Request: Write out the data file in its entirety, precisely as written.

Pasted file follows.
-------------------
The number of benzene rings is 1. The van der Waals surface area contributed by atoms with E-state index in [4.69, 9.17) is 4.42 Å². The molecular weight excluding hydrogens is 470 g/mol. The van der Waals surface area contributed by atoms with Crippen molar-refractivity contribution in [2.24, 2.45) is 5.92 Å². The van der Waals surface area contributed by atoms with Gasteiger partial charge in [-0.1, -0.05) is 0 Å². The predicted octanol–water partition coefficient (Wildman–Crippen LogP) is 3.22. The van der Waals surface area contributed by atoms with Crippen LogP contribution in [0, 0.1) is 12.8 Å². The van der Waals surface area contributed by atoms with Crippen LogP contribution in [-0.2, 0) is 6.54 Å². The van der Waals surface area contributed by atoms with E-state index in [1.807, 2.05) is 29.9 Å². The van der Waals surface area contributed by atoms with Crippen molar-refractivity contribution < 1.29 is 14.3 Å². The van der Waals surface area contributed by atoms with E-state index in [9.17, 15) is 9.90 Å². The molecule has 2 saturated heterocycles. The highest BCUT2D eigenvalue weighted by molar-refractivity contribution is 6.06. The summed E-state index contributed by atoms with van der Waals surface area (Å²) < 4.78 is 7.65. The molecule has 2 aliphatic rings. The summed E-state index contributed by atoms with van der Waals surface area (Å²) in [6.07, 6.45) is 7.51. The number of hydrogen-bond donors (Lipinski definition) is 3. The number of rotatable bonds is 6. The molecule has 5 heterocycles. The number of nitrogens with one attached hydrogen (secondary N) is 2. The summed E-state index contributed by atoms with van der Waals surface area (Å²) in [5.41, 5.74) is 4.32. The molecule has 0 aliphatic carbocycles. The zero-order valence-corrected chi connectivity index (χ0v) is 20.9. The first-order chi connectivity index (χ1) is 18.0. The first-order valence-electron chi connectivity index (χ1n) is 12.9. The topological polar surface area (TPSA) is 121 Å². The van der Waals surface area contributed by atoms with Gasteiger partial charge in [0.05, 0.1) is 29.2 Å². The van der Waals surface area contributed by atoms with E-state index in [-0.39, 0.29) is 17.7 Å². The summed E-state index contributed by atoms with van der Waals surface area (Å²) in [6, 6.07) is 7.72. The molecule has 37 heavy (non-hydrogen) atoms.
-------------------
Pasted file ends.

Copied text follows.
The number of benzene rings is 1. The van der Waals surface area contributed by atoms with E-state index in [4.69, 9.17) is 4.42 Å². The molecular weight excluding hydrogens is 470 g/mol. The van der Waals surface area contributed by atoms with Crippen molar-refractivity contribution in [2.24, 2.45) is 5.92 Å². The van der Waals surface area contributed by atoms with Gasteiger partial charge in [-0.1, -0.05) is 0 Å². The predicted octanol–water partition coefficient (Wildman–Crippen LogP) is 3.22. The van der Waals surface area contributed by atoms with Crippen LogP contribution in [0, 0.1) is 12.8 Å². The van der Waals surface area contributed by atoms with Crippen LogP contribution in [-0.2, 0) is 6.54 Å². The van der Waals surface area contributed by atoms with E-state index in [1.807, 2.05) is 29.9 Å². The van der Waals surface area contributed by atoms with Crippen molar-refractivity contribution < 1.29 is 14.3 Å². The van der Waals surface area contributed by atoms with E-state index in [9.17, 15) is 9.90 Å². The molecule has 2 saturated heterocycles. The highest BCUT2D eigenvalue weighted by molar-refractivity contribution is 6.06. The summed E-state index contributed by atoms with van der Waals surface area (Å²) < 4.78 is 7.65. The molecule has 2 aliphatic rings. The summed E-state index contributed by atoms with van der Waals surface area (Å²) in [6.07, 6.45) is 7.51. The number of hydrogen-bond donors (Lipinski definition) is 3. The number of rotatable bonds is 6. The molecule has 5 heterocycles. The number of nitrogens with one attached hydrogen (secondary N) is 2. The summed E-state index contributed by atoms with van der Waals surface area (Å²) in [5.41, 5.74) is 4.32. The molecule has 0 aliphatic carbocycles. The zero-order valence-corrected chi connectivity index (χ0v) is 20.9. The first-order chi connectivity index (χ1) is 18.0. The first-order valence-electron chi connectivity index (χ1n) is 12.9. The topological polar surface area (TPSA) is 121 Å². The van der Waals surface area contributed by atoms with Gasteiger partial charge in [0.05, 0.1) is 29.2 Å². The van der Waals surface area contributed by atoms with E-state index in [-0.39, 0.29) is 17.7 Å². The summed E-state index contributed by atoms with van der Waals surface area (Å²) in [6, 6.07) is 7.72. The molecule has 37 heavy (non-hydrogen) atoms.